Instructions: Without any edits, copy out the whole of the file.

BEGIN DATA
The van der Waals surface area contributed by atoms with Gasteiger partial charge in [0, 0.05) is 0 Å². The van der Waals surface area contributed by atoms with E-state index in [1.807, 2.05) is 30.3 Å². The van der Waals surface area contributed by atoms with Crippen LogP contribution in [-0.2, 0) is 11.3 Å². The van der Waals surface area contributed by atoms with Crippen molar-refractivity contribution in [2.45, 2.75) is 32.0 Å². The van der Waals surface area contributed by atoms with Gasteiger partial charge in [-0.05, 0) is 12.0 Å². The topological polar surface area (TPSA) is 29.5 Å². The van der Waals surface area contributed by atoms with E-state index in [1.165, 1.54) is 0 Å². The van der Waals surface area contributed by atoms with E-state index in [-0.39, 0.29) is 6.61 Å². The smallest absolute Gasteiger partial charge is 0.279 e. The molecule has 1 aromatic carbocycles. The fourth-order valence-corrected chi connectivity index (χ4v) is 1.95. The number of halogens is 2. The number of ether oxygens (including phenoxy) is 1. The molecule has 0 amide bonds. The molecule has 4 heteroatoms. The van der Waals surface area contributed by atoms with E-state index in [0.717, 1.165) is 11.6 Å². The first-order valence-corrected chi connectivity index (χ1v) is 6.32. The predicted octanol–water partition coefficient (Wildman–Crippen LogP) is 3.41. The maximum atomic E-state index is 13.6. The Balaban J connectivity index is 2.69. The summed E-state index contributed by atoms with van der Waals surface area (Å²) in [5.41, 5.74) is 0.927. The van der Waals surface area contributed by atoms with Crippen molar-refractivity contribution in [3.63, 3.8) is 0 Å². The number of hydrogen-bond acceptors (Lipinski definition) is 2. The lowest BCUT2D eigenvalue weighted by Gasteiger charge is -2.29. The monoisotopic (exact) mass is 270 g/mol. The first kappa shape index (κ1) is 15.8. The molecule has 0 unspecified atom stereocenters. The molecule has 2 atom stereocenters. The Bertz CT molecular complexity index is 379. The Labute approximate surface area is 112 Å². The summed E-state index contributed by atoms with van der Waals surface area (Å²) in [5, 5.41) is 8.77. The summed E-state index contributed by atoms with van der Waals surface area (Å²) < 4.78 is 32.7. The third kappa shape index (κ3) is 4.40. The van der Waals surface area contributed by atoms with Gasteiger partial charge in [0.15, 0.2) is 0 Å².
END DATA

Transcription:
The van der Waals surface area contributed by atoms with Gasteiger partial charge in [0, 0.05) is 0 Å². The van der Waals surface area contributed by atoms with E-state index in [1.807, 2.05) is 30.3 Å². The van der Waals surface area contributed by atoms with Crippen LogP contribution in [-0.2, 0) is 11.3 Å². The van der Waals surface area contributed by atoms with Crippen molar-refractivity contribution in [2.45, 2.75) is 32.0 Å². The van der Waals surface area contributed by atoms with Gasteiger partial charge in [-0.05, 0) is 12.0 Å². The topological polar surface area (TPSA) is 29.5 Å². The van der Waals surface area contributed by atoms with E-state index in [1.165, 1.54) is 0 Å². The van der Waals surface area contributed by atoms with E-state index in [-0.39, 0.29) is 6.61 Å². The smallest absolute Gasteiger partial charge is 0.279 e. The molecule has 1 aromatic carbocycles. The fourth-order valence-corrected chi connectivity index (χ4v) is 1.95. The number of halogens is 2. The number of ether oxygens (including phenoxy) is 1. The molecule has 0 amide bonds. The molecule has 4 heteroatoms. The van der Waals surface area contributed by atoms with E-state index in [0.717, 1.165) is 11.6 Å². The first-order valence-corrected chi connectivity index (χ1v) is 6.32. The predicted octanol–water partition coefficient (Wildman–Crippen LogP) is 3.41. The maximum atomic E-state index is 13.6. The Balaban J connectivity index is 2.69. The summed E-state index contributed by atoms with van der Waals surface area (Å²) in [5.41, 5.74) is 0.927. The van der Waals surface area contributed by atoms with Crippen molar-refractivity contribution in [3.63, 3.8) is 0 Å². The number of hydrogen-bond acceptors (Lipinski definition) is 2. The lowest BCUT2D eigenvalue weighted by Gasteiger charge is -2.29. The monoisotopic (exact) mass is 270 g/mol. The first kappa shape index (κ1) is 15.8. The molecule has 0 unspecified atom stereocenters. The molecule has 2 atom stereocenters. The Bertz CT molecular complexity index is 379. The Labute approximate surface area is 112 Å². The summed E-state index contributed by atoms with van der Waals surface area (Å²) in [5, 5.41) is 8.77. The summed E-state index contributed by atoms with van der Waals surface area (Å²) < 4.78 is 32.7. The third kappa shape index (κ3) is 4.40. The van der Waals surface area contributed by atoms with Gasteiger partial charge in [0.15, 0.2) is 0 Å².